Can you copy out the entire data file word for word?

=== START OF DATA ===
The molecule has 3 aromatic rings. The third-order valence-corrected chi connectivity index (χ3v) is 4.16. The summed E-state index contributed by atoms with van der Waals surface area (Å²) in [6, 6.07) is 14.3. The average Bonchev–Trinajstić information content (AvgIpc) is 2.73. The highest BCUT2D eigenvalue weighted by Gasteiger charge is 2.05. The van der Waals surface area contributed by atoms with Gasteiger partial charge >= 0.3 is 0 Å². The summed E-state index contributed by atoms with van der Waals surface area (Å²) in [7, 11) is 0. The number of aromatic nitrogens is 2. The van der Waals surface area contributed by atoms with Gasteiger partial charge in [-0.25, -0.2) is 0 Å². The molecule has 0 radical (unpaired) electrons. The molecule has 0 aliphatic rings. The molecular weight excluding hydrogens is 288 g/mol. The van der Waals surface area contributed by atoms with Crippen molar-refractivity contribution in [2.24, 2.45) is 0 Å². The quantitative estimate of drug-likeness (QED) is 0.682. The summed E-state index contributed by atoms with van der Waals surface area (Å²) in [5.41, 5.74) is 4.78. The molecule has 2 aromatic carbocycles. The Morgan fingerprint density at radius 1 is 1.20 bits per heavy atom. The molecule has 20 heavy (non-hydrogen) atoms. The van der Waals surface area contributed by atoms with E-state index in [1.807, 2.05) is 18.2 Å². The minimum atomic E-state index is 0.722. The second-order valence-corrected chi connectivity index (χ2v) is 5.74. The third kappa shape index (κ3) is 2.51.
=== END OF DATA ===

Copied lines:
The molecule has 3 aromatic rings. The third-order valence-corrected chi connectivity index (χ3v) is 4.16. The summed E-state index contributed by atoms with van der Waals surface area (Å²) in [6, 6.07) is 14.3. The average Bonchev–Trinajstić information content (AvgIpc) is 2.73. The highest BCUT2D eigenvalue weighted by Gasteiger charge is 2.05. The van der Waals surface area contributed by atoms with Gasteiger partial charge >= 0.3 is 0 Å². The summed E-state index contributed by atoms with van der Waals surface area (Å²) in [7, 11) is 0. The number of aromatic nitrogens is 2. The van der Waals surface area contributed by atoms with Gasteiger partial charge in [-0.25, -0.2) is 0 Å². The molecule has 0 radical (unpaired) electrons. The molecule has 0 aliphatic rings. The molecular weight excluding hydrogens is 288 g/mol. The van der Waals surface area contributed by atoms with Crippen molar-refractivity contribution in [2.24, 2.45) is 0 Å². The quantitative estimate of drug-likeness (QED) is 0.682. The summed E-state index contributed by atoms with van der Waals surface area (Å²) in [5.41, 5.74) is 4.78. The molecule has 2 aromatic carbocycles. The Morgan fingerprint density at radius 1 is 1.20 bits per heavy atom. The molecule has 20 heavy (non-hydrogen) atoms. The van der Waals surface area contributed by atoms with E-state index in [1.807, 2.05) is 18.2 Å². The minimum atomic E-state index is 0.722. The second-order valence-corrected chi connectivity index (χ2v) is 5.74. The third kappa shape index (κ3) is 2.51.